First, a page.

Savita Rani is a physician by training and artist by spirit. She is a Desi woman and a first-generation immigrant settler in Canada. Savita is a resident physician in Public Health and Preventive Medicine at the University of Saskatchewan. She has a Master of Public Health from Queen’s University and has previously trained as a family physician. Savita has a special interest in bringing arts and humanities into medical education as tools for teaching, learning and reflection. Her poetry, writing and artwork have been published in international health humanities journals including Ars Medica and Intima: a Journal of Narrative Medicine. Pre-pandemic, Savita was an avid traveler for fun and work. She has been involved in research and education initiatives in a range of geographic and cultural contexts – Palestine, Israel, Switzerland, United States, and across Canada. In her leisure time she enjoys practicing visual arts in multiple media, watching documentaries, swimming and paddling sports.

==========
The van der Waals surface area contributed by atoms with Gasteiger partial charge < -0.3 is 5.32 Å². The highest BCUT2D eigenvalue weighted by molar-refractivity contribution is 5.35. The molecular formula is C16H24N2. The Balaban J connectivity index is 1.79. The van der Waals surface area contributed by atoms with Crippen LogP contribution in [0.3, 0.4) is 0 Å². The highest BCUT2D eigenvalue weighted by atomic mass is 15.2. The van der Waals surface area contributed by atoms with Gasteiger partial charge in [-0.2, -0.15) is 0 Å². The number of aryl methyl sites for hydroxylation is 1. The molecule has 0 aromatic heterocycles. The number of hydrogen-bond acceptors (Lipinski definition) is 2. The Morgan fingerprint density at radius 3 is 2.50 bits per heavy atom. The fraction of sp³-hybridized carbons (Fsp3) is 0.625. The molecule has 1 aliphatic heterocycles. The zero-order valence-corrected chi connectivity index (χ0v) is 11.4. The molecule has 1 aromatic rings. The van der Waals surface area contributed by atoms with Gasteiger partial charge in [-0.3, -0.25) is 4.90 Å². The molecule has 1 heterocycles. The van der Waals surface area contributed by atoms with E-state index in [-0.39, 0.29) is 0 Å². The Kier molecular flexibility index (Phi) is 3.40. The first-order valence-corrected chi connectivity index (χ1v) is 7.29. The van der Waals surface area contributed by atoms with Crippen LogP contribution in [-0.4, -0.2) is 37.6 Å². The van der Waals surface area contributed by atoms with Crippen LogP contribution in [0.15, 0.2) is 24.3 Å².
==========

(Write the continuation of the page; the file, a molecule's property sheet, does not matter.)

Workshop 2a: The Role of the Arts in Health Professions Education with Dr. Joyce Zazulak and Nicole Knibb

Over the past several years much has been written about the importance of developing reflective healthcare professionals who are able to provide compassionate, caring, and sustainable healthcare. This workshop will draw on components of The Art of Seeing Program, a visual literacy course designed for Family Medicine residents.  Through facilitated discussion, evidence-based looking, and narrative writing, participants will learn how to look at visual art. This workshop is an interactive way to learn together to observe, describe and interpret selected works of art. Whether you’re a practitioner, educator or a student, learning to “look and look again” to find deeper meaning in the arts can help to better understand ourselves and others – skills translatable to healthcare practice.


Dr. Joyce Zazulak